Vera Kundera is a pretty brunette, hair cut short, slender in blue jeans. She serves us wine, and artfully peels kiwi fruit for us. As we chat, I am struck by my hosts' appreciation of the festive side of Parisian life - the ease of shopping in the nearby Bon Marche, the exotic fruit at the corner store, the art exhibitions throughout the year. But during the interview that follows, Vera is busy in the next room, typing and answering long-distance calls. Celebrity has caught up with Kundera, and it is she who has to deal with the requests that come from European television, theater and movie directors.

Tall and lean, wearing an old blue sweater, Kundera slouches in an armchair. Here, clearly, is a man who is at ease with himself - bien dans sa peau, to use the French expression he ex-plored at some length in ''The Unbearable Lightness of Being.'' Encouraged by his questions, I tell him a little about my emigre childhood in Paris. My fascination with Prague goes back to those days, when the Russian emigre poet Marina Tsvetayeva used to visit us in the evenings and recite her verses in her slightly guttural voice. One poem I never forgot was addressed to one of the statues, on a bridge over the river Vltava, a knight who keeps watch over Prague: Pale Knight, you are the guardian Of the splashing river, Of the passing years, Watching rings and treaties Smashed against the stone Embankment.

There have been so many broken In the last Four hundred years.

That was in 1936 or 1937, and, even then, Prague was too close to Nazi Germany - and to Communist Russia as well. The hugeness of the forthcoming betrayals and broken promises was impossible to imagine.

Kundera was part of the Prague Spring of 1968, the promise of Socialism with a human face that was smashed under the treads of Soviet tanks. Publication in Prague of his first novel, ''The Joke,'' was one of that interlude's major events.

Tightly written, elaborately constructed, ''The Joke'' was an indictment of the bleak absurdity of life under Communism - but also of life anywhere, when betrayal and revenge are allowed to corrode the soul. The manuscript made its way to the Paris publishing house of Editions Gallimard -and, very quickly, to international acclaim. After the Soviet invasion of Czechoslovakia, Kundera lost his position as a professor at the Institute for Advanced Cinematographic Studies in Prague, and his books were banned. Little by little, life was made unbearable for him, and he was hounded out of his native country.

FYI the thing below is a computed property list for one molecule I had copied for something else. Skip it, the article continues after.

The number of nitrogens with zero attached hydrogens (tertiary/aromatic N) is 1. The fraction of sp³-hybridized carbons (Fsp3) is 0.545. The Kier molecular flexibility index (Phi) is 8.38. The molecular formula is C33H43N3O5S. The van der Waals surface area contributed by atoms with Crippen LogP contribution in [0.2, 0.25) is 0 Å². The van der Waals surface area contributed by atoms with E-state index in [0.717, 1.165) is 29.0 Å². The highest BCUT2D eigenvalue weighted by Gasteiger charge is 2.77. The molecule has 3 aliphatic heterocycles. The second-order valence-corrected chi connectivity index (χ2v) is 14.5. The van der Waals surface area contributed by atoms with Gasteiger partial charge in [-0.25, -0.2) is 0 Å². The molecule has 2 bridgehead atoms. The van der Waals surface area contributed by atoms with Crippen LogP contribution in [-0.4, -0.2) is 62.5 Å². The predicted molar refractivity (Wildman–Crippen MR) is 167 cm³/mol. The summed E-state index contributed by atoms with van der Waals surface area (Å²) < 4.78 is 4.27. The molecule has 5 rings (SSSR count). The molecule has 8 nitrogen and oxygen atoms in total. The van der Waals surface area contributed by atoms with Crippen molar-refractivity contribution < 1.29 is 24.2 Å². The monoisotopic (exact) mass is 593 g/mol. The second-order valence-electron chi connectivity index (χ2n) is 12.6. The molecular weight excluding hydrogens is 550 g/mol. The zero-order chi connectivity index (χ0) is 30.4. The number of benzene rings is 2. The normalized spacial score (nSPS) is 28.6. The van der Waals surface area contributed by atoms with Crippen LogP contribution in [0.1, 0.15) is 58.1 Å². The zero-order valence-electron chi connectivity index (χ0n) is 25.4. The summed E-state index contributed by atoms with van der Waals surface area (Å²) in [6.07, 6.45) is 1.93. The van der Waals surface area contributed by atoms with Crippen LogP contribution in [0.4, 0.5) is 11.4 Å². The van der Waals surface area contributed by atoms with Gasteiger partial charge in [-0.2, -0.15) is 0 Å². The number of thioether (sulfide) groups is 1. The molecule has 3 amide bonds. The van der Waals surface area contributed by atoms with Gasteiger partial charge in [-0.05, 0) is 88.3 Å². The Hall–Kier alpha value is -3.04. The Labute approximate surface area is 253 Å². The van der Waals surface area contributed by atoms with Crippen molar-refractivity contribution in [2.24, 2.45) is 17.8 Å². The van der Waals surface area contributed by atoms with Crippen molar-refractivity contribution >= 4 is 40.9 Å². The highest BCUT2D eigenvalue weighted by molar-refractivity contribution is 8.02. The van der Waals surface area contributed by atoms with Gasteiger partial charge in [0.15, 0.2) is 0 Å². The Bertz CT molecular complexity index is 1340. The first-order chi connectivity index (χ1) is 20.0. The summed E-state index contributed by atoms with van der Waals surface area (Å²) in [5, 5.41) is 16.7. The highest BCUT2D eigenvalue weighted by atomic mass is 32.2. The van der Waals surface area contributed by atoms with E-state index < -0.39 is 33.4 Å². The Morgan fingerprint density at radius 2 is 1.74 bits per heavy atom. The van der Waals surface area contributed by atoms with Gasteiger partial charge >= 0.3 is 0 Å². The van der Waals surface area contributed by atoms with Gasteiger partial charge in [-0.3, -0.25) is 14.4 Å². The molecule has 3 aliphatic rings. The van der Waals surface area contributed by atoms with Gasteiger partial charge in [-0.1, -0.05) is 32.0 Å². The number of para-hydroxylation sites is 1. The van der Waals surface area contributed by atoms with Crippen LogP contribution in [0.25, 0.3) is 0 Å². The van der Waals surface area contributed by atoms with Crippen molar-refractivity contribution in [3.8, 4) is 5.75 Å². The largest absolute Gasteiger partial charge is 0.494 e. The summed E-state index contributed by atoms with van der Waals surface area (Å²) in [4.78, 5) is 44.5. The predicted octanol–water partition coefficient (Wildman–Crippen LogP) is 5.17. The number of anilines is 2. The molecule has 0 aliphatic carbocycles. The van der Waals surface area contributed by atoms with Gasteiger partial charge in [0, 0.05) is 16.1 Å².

The books that burst on the Western reading public in the following years traced an intellectual and emotional journey. ''Life Is Elsewhere,'' published in the United States in 1974, was a grimly ironic exploration of the ultimate consequences of revolutionary and poetic zeal. ''Laughable Loves'' (1974) and ''The Farewell Party'' (1976) celebrated erotic love, and mingled hilarity with compassion. And in ''The Farewell Party,'' a new note was struck. When one of its main characters, Jakob, elects to leave his invaded homeland, he enters new, unexplored territory, the land of exile. This, of course, was the vista that stretched before Kundera himself when he left Czechoslovakia in 1975, and it was the first thing I asked him about in our interview.

FOR NEARLY 10 years, ever since the age of 46, you have lived in France. Do you feel like an emigre, a Frenchman, a Czech, or just a European without specific nationality?

When the German intellectuals left their country for America in the 1930's, they were certain they would return one day to Germany. They considered their stay abroad temporary. I, on the other hand, have no hope whatever of returning. My stay in France is final, and, therefore, I am not an emigre. France is my only real homeland now.